Frank Dietz, the deputy program director and head of acquisitions and co-productions at Germany’s Super RTL, adds, “One of our most important objectives is to reach kids on every possible content platform and to create sustainable excitement for our brands. We are strong believers in controlling the rights to our own IP and always try to gain rights for our own SVOD platform, Kividoo.”

As Dietz notes, investing in digital is not just about making sure you can window effectively—it’s also about developing content exclusively for nonlinear services. “We invest in digital content significantly—apps, short-form content, etc.,” he says.

“With the launch of Viacom Digital Studios, producing original premium digital programming is a big priority across all Viacom brands,” adds Lewis. “This is taking shape in a variety of ways, including the new JoJo and BowBow Show Show.”

Patricia Hidalgo, chief content officer for EMEA kids and international kids strategy at Turner, references The Heroic Quest of the Valiant Prince Ivandoe as a good example of how Turner is experimenting with digital formats. “The ten comedy shorts launched as part of an interactive web game. The ability to launch new content on digital platforms allows us to experiment with how we put content out and get almost instant feedback.”

As the market evolves and channels have to stretch their budgets over linear and digital platforms, partnerships have become increasingly important across the kids’ channel landscape.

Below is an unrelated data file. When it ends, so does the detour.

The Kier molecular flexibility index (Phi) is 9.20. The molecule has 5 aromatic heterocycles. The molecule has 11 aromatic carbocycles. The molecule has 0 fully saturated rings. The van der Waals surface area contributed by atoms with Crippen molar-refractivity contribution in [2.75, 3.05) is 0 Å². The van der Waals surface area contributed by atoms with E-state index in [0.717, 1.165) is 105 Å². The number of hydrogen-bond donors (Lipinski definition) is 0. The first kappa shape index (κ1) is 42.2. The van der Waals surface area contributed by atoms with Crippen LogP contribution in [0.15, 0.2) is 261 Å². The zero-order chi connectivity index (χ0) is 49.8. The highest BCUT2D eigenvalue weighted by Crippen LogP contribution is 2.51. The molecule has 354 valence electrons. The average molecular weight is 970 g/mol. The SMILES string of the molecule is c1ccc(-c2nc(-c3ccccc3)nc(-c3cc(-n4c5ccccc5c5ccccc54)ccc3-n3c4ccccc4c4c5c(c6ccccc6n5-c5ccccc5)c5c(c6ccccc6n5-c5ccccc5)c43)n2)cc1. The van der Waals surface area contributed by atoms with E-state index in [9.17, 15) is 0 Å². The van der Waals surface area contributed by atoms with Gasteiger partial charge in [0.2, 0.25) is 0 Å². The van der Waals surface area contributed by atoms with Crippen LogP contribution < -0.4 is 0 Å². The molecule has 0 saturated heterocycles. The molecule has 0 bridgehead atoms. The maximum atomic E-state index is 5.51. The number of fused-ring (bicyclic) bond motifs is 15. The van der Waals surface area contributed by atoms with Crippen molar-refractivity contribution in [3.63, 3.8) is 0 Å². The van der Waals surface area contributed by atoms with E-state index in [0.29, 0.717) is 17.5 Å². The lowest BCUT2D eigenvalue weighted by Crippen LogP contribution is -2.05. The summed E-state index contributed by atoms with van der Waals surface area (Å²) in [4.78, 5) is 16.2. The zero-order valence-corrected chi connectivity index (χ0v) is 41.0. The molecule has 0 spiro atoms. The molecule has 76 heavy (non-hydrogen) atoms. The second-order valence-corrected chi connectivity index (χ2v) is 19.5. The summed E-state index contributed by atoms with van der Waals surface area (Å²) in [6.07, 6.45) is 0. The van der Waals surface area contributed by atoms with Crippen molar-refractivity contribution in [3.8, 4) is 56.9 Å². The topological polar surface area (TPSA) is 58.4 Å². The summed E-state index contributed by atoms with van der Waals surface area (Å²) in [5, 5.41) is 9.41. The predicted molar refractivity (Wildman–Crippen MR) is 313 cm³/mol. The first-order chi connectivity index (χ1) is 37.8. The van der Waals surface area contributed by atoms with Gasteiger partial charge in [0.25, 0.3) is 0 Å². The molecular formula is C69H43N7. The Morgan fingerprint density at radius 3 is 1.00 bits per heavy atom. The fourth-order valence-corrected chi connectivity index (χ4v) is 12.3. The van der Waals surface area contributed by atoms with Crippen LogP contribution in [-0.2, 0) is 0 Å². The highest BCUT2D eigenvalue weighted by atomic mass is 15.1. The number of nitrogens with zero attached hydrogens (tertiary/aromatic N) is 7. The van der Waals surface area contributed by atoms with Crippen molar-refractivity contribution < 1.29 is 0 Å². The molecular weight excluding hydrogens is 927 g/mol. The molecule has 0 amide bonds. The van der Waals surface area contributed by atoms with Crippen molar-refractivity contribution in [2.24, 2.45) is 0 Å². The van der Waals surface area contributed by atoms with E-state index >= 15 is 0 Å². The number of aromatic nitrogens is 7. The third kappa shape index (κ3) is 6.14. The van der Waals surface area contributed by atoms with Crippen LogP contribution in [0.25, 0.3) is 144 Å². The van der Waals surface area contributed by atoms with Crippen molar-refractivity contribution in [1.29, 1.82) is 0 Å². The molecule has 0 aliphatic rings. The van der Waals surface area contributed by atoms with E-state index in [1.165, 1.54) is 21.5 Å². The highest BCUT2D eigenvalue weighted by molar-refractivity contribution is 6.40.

Lewis explains that while Nickelodeon draws on a robust pipeline of shows from the U.S., the company can also be “flexible and partner with content creators in a number of different ways with different deal structures. A recent example is the prebuy acquisition we did for Becca’s Bunch from JAM Media, which we committed to very early on and then got involved in the production.”

Lewis says Nickelodeon is also developing a new CGI-animated series called Deer Run with iQiyi, China’s largest video streaming platform. “It’s the first time Nickelodeon has taken a Chinese original series from its conception stage. Overall, we are always looking for new ideas and formats that allow us to tell stories in a different way.”

Disney balances its in-house production activities with third-party collaborations, says Ross. “We create content by working with independent companies and studios across Europe. For co-productions, we work with independent studios in a way that lets them hold onto some of their IP.”

Expanding on this theme, Ross adds, “We have several financing models and every series is different. We always look to set up a co-production structure that gives us the biggest budget we can achieve within the constraints of how the series is financed. We have more competition than ever and we have to deliver quality content, but that doesn’t mean throwing money at something; it can mean structuring the production in a smarter way.”

Cochaux at Lagardère says her channel group is involved with a raft of collaborations with French and international animation studios, including Squish with Cottonwood Media and Bionic Max with Gaumont.